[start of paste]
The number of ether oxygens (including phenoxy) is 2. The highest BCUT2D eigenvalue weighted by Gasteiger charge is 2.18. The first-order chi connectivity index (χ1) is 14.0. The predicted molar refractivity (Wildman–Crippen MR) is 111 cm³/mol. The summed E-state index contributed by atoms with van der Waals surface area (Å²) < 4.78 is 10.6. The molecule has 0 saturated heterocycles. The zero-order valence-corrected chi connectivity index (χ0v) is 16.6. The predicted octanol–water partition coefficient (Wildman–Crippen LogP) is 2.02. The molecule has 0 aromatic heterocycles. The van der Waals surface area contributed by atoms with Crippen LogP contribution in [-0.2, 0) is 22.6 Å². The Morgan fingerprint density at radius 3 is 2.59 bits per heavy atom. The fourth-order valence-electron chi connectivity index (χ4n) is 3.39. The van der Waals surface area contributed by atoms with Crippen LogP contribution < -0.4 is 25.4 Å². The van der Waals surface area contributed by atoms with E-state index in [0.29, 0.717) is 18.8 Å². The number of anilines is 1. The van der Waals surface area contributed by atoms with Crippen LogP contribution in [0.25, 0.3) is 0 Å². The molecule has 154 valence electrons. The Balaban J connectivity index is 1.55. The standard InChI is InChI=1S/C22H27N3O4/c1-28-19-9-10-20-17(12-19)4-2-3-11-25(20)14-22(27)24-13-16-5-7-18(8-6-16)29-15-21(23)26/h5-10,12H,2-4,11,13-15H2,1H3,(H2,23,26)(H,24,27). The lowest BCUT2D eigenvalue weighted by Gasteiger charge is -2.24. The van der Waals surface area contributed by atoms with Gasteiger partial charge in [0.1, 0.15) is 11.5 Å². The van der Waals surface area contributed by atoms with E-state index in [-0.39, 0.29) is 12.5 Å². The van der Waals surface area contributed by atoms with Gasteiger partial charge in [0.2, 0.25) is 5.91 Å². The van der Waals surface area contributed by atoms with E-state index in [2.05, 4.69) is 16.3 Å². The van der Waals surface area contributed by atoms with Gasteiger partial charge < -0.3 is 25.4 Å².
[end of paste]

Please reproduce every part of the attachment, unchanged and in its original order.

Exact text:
The number of ether oxygens (including phenoxy) is 2. The highest BCUT2D eigenvalue weighted by Gasteiger charge is 2.18. The first-order chi connectivity index (χ1) is 14.0. The predicted molar refractivity (Wildman–Crippen MR) is 111 cm³/mol. The summed E-state index contributed by atoms with van der Waals surface area (Å²) < 4.78 is 10.6. The molecule has 0 saturated heterocycles. The zero-order valence-corrected chi connectivity index (χ0v) is 16.6. The predicted octanol–water partition coefficient (Wildman–Crippen LogP) is 2.02. The molecule has 0 aromatic heterocycles. The van der Waals surface area contributed by atoms with Crippen LogP contribution in [-0.2, 0) is 22.6 Å². The Morgan fingerprint density at radius 3 is 2.59 bits per heavy atom. The fourth-order valence-electron chi connectivity index (χ4n) is 3.39. The van der Waals surface area contributed by atoms with Crippen LogP contribution < -0.4 is 25.4 Å². The van der Waals surface area contributed by atoms with E-state index in [0.29, 0.717) is 18.8 Å². The number of anilines is 1. The van der Waals surface area contributed by atoms with Crippen LogP contribution in [0.25, 0.3) is 0 Å². The molecule has 154 valence electrons. The Balaban J connectivity index is 1.55. The standard InChI is InChI=1S/C22H27N3O4/c1-28-19-9-10-20-17(12-19)4-2-3-11-25(20)14-22(27)24-13-16-5-7-18(8-6-16)29-15-21(23)26/h5-10,12H,2-4,11,13-15H2,1H3,(H2,23,26)(H,24,27). The lowest BCUT2D eigenvalue weighted by Gasteiger charge is -2.24. The van der Waals surface area contributed by atoms with Gasteiger partial charge in [0.1, 0.15) is 11.5 Å². The van der Waals surface area contributed by atoms with E-state index in [-0.39, 0.29) is 12.5 Å². The van der Waals surface area contributed by atoms with Gasteiger partial charge in [0.2, 0.25) is 5.91 Å². The van der Waals surface area contributed by atoms with E-state index in [2.05, 4.69) is 16.3 Å². The van der Waals surface area contributed by atoms with Gasteiger partial charge < -0.3 is 25.4 Å².